Parsley, Sage, Rosemary and Thyme

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Parsley, Sage, Rosemary and Thyme
Two men sitting and looking at the viewer. The one in the middle has yellow hair and a blue shirt and jeans, while the man to the left of him has black hair blending in with the background and a white shirt. Only the right side of the second man's face is visible. Flowers are in the images foreground. The right of the first man it is written in script "Simon and Garfunkel" and below that "Parsley, Sage, Rosemary and Thyme". There are symbols in the top left and center top of the picture.
Studio album by Simon & Garfunkel
Released October 10, 1966
Recorded December 1965 – August 1966
Genre Folk rock, psychedelic folk
Length 29:14
Label Columbia
Producer Bob Johnston
Simon & Garfunkel chronology
Sounds of Silence
Parsley, Sage, Rosemary and Thyme
The Graduate
Singles from Parsley, Sage, Rosemary and Thyme
  1. "Homeward Bound"
    Released: February 1966
  2. "The Dangling Conversation"
    Released: September 1966
  3. "The 59th Street Bridge Song (Feelin' Groovy)"
    Released: March 1967
  4. "Scarborough Fair/Canticle"
    Released: February 1968

Parsley, Sage, Rosemary and Thyme, released October 1966, is the third album by Simon & Garfunkel. It was produced by Bob Johnston, and Rolling Stone magazine co-founder Ralph J. Gleason provided the liner notes. The name comes from the second line of the album's first track, "Scarborough Fair/Canticle". The album peaked on the U.S. charts at #4.

The closing track, "7 O'Clock News/Silent Night," includes a news bulletin mixed in with the music. The bulletin reports the death of Lenny Bruce, the indictment of mass-murderer Richard Speck, and the calling out of the National Guard in response to civil protests.[1]

The album was included on Rolling Stone's 500 Greatest Albums of All Time. The album, in its entirety, is part of the Simon & Garfunkel box sets Collected Works and The Columbia Studio Recordings (1964–1970).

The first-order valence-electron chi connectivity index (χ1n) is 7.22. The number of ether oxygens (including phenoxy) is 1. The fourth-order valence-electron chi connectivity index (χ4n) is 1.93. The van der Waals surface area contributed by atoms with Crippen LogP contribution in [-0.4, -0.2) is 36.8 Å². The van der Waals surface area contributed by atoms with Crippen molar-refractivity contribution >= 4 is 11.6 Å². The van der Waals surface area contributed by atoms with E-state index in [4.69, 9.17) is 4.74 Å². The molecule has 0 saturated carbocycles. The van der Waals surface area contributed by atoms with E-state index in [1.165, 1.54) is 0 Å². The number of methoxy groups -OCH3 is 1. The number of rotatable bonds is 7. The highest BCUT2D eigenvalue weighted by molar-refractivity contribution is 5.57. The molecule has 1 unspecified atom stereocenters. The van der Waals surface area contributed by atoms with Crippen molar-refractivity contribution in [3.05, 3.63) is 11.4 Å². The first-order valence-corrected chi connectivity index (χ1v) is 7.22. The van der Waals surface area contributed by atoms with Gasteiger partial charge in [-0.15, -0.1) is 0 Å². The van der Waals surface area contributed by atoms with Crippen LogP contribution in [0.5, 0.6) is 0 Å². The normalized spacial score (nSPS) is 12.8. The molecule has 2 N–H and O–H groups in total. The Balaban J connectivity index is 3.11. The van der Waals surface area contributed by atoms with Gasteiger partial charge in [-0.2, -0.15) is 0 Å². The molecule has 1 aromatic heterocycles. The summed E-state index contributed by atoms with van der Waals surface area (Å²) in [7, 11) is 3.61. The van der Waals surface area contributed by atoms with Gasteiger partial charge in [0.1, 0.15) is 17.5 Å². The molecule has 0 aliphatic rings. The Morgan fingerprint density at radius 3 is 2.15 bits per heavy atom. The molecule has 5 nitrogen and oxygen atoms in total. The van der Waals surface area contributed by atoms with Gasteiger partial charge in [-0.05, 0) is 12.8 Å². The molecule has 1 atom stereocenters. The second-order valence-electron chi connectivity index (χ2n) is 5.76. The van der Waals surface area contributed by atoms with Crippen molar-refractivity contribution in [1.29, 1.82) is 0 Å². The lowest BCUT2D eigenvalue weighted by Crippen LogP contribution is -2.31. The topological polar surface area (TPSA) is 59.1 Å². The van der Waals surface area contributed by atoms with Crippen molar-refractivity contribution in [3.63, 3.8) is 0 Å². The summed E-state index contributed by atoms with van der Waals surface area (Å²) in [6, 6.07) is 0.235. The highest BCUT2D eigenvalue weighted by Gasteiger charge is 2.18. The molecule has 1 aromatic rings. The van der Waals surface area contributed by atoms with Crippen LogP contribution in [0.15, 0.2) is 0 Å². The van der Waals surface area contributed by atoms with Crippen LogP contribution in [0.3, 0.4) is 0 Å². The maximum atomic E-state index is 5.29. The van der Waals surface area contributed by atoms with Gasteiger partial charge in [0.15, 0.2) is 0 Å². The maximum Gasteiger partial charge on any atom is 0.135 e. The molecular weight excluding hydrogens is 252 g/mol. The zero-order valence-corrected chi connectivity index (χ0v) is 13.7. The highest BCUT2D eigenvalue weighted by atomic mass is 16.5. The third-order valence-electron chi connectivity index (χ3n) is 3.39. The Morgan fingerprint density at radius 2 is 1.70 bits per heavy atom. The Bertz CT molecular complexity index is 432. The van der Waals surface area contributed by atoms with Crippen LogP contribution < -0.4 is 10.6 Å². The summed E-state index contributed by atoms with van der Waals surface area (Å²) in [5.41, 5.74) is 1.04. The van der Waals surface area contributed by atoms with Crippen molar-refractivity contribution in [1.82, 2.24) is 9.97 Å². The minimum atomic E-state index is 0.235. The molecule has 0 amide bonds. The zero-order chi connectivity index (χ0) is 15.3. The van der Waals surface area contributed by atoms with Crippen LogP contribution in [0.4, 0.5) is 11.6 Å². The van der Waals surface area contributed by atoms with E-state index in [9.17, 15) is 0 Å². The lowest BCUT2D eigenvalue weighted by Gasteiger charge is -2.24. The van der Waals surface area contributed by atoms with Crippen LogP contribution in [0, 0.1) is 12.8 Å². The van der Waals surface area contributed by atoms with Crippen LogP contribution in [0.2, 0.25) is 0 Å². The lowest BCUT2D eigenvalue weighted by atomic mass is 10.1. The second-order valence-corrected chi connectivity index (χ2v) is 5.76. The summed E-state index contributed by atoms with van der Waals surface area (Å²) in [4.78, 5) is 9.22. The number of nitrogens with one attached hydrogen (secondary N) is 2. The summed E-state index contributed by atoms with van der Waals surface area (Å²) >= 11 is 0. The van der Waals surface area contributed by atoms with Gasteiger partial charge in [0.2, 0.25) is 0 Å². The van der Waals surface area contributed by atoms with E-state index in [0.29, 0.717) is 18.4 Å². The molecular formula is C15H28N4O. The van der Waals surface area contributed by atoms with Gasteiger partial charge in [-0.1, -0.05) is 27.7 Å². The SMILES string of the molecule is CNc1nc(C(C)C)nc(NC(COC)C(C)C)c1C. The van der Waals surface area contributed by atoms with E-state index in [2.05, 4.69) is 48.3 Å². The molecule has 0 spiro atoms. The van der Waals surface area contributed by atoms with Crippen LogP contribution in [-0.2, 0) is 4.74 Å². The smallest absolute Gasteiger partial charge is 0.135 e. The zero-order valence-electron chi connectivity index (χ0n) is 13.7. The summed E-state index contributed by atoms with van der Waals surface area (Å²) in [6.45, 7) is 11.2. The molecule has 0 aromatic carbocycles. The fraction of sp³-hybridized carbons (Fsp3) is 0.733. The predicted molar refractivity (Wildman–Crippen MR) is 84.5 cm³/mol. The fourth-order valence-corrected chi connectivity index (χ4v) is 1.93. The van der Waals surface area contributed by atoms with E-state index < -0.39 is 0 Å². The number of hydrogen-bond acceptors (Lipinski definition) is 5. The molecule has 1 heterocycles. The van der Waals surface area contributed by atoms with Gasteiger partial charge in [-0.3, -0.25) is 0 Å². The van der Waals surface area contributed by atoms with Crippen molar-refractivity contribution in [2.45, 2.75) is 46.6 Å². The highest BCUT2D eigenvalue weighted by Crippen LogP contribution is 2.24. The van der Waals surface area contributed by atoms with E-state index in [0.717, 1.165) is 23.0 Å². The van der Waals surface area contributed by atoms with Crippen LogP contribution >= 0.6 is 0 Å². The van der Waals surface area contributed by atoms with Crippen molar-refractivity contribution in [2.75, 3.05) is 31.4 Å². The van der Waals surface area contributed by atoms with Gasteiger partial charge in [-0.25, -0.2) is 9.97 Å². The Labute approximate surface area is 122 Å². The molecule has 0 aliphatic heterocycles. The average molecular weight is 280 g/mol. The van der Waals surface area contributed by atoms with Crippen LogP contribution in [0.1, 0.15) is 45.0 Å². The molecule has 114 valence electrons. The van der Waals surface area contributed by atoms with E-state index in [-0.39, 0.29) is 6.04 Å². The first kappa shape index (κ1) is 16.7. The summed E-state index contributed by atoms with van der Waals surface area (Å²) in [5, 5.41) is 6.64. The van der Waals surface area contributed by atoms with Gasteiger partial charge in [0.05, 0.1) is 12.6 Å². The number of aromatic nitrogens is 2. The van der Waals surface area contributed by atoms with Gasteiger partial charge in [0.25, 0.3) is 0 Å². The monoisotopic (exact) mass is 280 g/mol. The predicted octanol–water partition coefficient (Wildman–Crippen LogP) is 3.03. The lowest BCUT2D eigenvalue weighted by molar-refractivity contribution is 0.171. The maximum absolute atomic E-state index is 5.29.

The album was released in mono and stereo versions in the United States by Columbia Records on 10 October 1966. It peaked on the U.S. charts at #4. Rolling Stone magazine co-founder Ralph J. Gleason provided the liner notes.

"Homeward Bound", which is the fourth song in the American version, was not included on the UK version, as it had already appeared on the UK release of Sounds of Silence.

The album's name comes from the second line of the album's first track, "Scarborough Fair/Canticle", an English folk song from the 16th century, paired with a counter-melody and text about a soldier.


In 2003, Parsley, Sage, Rosemary and Thyme was ranked number 201 on Rolling Stone magazine's list of the 500 greatest albums of all time.[2]

Professional ratings
Review scores
Source Rating
Allmusic 4.5/5 stars[3]
BBC (favourable)[4]

Track listing[edit]

16 second sample from Simon and Garfunkel's "Parsley, Sage, Rosemary and Thyme".

Problems playing this file? See media help.

All songs by Paul Simon except where noted.

Side one
  1. "Scarborough Fair/Canticle" (Traditional, arranged by Paul Simon, Art Garfunkel) – 3:10
    Recorded: July 26, 1966
  2. "Patterns" – 2:42
    Recorded: June 8, 1966
  3. "Cloudy" (Paul Simon, Bruce Woodley) – 2:10
    Recorded: June 10, 1966
  4. "Homeward Bound" – 2:30
    Recorded: December 14, 1965
  5. "The Big Bright Green Pleasure Machine" – 2:44
    Recorded: June 15, 1966
  6. "The 59th Street Bridge Song (Feelin' Groovy)" – 1:43
    Recorded: August 16, 1966
Side two
  1. "The Dangling Conversation" – 2:37
    Recorded: June 21, 1966
  2. "Flowers Never Bend with the Rainfall" – 2:10
    Recorded: December 22, 1965
  3. "A Simple Desultory Philippic (or How I Was Robert McNamara'd into Submission)" – 2:12
    Recorded: June 13, 1966
  4. "For Emily, Whenever I May Find Her" – 2:04
    Recorded: August 22, 1966
  5. "A Poem on the Underground Wall" – 1:52
    Recorded: June 13, 1966
  6. "7 O'Clock News/Silent Night" (Josef Mohr, Franz Gruber) – 2:01
    Recorded: August 22, 1966
Bonus tracks (2001 CD reissue)
  1. "Patterns" (Demo) – 2:53
    Recorded: June 7, 1966
  2. "A Poem on the Underground Wall" (Demo) – 1:51
    Recorded: June 12, 1966


Chart (1966) Peak
Australian Albums Chart 14
UK Albums Chart 15
US Album Charts 4



  1. ^ Billig, Michael. Rock 'n' Roll Jews: Judaic Traditions in Literature, Music, and Art. Syracuse, New York: Syracuse University Press, 2001. ISBN 0-8156-0705-9, ISBN 978-0-8156-0705-2. P. 135
  2. ^ [1]
  3. ^ Allmusic review
  4. ^ BBC review
  5. ^ "Electric Bass Hits". The Official Carol Kaye Website. Retrieved 2009-08-15. 
  6. ^ Bennighof, James. The Words and Music of Paul Simon. Westport, Ct.: Greenwood Publishing Group, 2007. ISBN 0-275-99163-6, ISBN 978-0-275-99163-0. P. 21.

External links[edit]